Okay, I know it’s a cheap tactic, but you have to admit that the attention is drawn by the adjective, if not the noun? Perhaps it is problem of modern society that we are just not terribly interested in anything without a hint of spice, salaciousness, money or glamour and
let’s face it, what could be less sexy than the notion of community?
Any local wit might argue that Leith at least can lay claim to a little of that – in the shape of the local entrepreneurs that still nightly trawl Leith Links or Salamander Street in search of custom. However, these tenacious street traders are on the list of complaints that has seen
locals relegate Leith to the bottom of a recent resident satisfaction survey in the capital.
Excluding the ongoing matter of street prostitution and the apparent lack of zeal in dealing with it on the part of the local police, the litany of negative factors cited included: the general crime rate, drug use and users, the Seafield stench and the proposed biomass power-plant by Forth Energy. Of course, most areas are affected by crime and related modern social woes, but many feel that Leith is often dealt a rotten hand in terms of environmental and community expectation and support.
If the local “consultations” regarding the power-plant in February slipped under the radar, the numerous news reports and articles on the matter have drawn local and centralised attention and criticism to the scheme, both from residents and the political establishment alike. Only the Scottish government however, can rule on whether the planning application to be lodged in June is passed or not.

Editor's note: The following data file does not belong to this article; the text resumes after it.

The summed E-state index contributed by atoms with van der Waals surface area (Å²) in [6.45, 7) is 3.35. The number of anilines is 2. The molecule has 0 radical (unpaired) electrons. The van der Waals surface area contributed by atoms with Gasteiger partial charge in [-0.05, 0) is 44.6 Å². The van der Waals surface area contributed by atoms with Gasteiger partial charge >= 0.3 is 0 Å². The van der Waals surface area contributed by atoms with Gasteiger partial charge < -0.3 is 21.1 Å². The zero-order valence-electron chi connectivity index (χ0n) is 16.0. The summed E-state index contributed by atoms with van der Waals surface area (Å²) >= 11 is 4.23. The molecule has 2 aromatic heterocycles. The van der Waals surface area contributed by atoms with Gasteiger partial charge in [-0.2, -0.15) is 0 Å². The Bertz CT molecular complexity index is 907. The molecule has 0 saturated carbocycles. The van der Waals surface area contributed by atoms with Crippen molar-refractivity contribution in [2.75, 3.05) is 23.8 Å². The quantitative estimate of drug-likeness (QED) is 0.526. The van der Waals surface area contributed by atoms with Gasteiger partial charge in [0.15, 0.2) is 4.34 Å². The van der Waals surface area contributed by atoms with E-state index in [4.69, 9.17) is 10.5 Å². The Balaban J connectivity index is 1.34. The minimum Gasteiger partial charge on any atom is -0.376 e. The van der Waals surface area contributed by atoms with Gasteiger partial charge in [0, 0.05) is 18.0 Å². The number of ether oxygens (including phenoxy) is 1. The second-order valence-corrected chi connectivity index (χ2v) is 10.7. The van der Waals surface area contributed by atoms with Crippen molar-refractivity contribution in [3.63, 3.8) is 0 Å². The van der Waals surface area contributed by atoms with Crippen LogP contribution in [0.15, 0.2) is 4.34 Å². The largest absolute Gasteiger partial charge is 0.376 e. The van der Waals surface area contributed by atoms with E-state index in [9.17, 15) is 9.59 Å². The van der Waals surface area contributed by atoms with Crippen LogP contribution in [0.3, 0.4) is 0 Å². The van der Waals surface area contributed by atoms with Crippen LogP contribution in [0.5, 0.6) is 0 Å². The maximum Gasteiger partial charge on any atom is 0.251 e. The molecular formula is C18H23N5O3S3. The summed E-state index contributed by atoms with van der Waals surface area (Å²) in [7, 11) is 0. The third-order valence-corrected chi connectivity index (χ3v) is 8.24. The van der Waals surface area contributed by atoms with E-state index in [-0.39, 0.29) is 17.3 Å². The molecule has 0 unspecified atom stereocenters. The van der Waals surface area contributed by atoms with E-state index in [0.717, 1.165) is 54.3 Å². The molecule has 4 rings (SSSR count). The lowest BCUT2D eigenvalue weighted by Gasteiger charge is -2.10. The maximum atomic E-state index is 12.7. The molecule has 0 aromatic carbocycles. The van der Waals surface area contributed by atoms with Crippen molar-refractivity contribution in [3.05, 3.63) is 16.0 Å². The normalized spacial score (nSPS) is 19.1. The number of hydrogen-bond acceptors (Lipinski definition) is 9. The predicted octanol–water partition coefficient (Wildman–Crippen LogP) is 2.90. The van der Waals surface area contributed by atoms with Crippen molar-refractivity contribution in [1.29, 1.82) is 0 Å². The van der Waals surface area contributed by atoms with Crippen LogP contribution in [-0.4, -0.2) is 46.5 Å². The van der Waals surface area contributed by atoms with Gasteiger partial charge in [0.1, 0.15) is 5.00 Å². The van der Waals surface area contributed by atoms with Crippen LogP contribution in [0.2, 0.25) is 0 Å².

Whatever happens, Forth Ports shares are currently buoyant – after rejecting three recent takeover bids by Northstream, a consortium of it’s own shareholders, the company can be very confident that it’s portfolio of residential and commercial developments along with it’s interests in sustainable energy makes it an attractive investment prospect – money IS sexy. Power-plants and their associated environs on the other hand – are not.
Despite boasting bustling bars, restaurants and shopping in the area and providing a home to a diverse, multi-cultural populace – some Leithers still feel overlooked, neglected and unheard because of such commercially driven high-handedness. Where is the area’s famous sense of identity and community? Surely Leith’s biggest asset should now be primed for reactivation in the face of corporate disdain?
People have always been the greatest commodity of the area and if somehow the innate pride and energy of the local community can be metaphorically kicked up the backside and motivated to collectively make itself heard then the time is right to be passionate about the place and the people again. Perhaps it’s time to make the community sexy.